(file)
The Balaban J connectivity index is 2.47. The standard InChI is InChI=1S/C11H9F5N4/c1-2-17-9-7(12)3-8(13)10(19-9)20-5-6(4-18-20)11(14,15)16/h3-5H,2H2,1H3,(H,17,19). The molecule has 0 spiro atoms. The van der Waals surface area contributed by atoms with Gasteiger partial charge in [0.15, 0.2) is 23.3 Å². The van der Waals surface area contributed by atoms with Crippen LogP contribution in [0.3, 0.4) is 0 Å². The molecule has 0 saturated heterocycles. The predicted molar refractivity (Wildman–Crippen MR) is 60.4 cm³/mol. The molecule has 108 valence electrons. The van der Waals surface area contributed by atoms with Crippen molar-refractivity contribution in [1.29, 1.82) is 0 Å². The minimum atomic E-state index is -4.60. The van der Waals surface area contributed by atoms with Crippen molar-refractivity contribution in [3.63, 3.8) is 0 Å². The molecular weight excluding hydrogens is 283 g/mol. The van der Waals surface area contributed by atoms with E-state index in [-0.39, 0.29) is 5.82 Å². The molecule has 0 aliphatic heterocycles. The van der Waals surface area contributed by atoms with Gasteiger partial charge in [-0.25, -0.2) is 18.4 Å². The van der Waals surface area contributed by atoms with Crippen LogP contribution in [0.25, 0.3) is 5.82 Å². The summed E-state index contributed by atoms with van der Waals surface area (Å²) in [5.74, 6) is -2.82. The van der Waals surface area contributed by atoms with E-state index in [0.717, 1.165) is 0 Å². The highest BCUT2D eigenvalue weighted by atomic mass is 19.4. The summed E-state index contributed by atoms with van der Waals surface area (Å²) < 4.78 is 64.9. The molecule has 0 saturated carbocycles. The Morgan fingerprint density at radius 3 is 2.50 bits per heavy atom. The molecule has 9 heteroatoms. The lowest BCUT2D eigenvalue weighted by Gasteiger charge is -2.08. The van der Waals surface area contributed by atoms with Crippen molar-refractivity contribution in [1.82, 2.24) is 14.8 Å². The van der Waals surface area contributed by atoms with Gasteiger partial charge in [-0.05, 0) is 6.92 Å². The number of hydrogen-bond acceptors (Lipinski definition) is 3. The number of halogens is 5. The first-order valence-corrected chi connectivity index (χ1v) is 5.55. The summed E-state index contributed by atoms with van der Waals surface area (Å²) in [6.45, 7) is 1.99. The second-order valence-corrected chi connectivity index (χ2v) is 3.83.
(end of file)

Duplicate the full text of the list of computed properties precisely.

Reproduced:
The Balaban J connectivity index is 2.47. The standard InChI is InChI=1S/C11H9F5N4/c1-2-17-9-7(12)3-8(13)10(19-9)20-5-6(4-18-20)11(14,15)16/h3-5H,2H2,1H3,(H,17,19). The molecule has 0 spiro atoms. The van der Waals surface area contributed by atoms with Gasteiger partial charge in [0.15, 0.2) is 23.3 Å². The van der Waals surface area contributed by atoms with Crippen LogP contribution in [0.3, 0.4) is 0 Å². The molecule has 0 saturated heterocycles. The predicted molar refractivity (Wildman–Crippen MR) is 60.4 cm³/mol. The molecule has 108 valence electrons. The van der Waals surface area contributed by atoms with Crippen molar-refractivity contribution in [1.29, 1.82) is 0 Å². The minimum atomic E-state index is -4.60. The van der Waals surface area contributed by atoms with Crippen molar-refractivity contribution in [3.63, 3.8) is 0 Å². The molecular weight excluding hydrogens is 283 g/mol. The van der Waals surface area contributed by atoms with E-state index in [-0.39, 0.29) is 5.82 Å². The molecule has 0 aliphatic heterocycles. The van der Waals surface area contributed by atoms with Gasteiger partial charge in [-0.25, -0.2) is 18.4 Å². The van der Waals surface area contributed by atoms with Crippen LogP contribution in [0.25, 0.3) is 5.82 Å². The summed E-state index contributed by atoms with van der Waals surface area (Å²) in [5.74, 6) is -2.82. The van der Waals surface area contributed by atoms with E-state index in [0.717, 1.165) is 0 Å². The highest BCUT2D eigenvalue weighted by atomic mass is 19.4. The summed E-state index contributed by atoms with van der Waals surface area (Å²) < 4.78 is 64.9. The molecule has 0 saturated carbocycles. The Morgan fingerprint density at radius 3 is 2.50 bits per heavy atom. The molecule has 9 heteroatoms. The lowest BCUT2D eigenvalue weighted by Gasteiger charge is -2.08. The van der Waals surface area contributed by atoms with Crippen molar-refractivity contribution in [1.82, 2.24) is 14.8 Å². The van der Waals surface area contributed by atoms with Gasteiger partial charge in [-0.05, 0) is 6.92 Å². The number of hydrogen-bond acceptors (Lipinski definition) is 3. The number of halogens is 5. The first-order valence-corrected chi connectivity index (χ1v) is 5.55. The summed E-state index contributed by atoms with van der Waals surface area (Å²) in [6.45, 7) is 1.99. The second-order valence-corrected chi connectivity index (χ2v) is 3.83.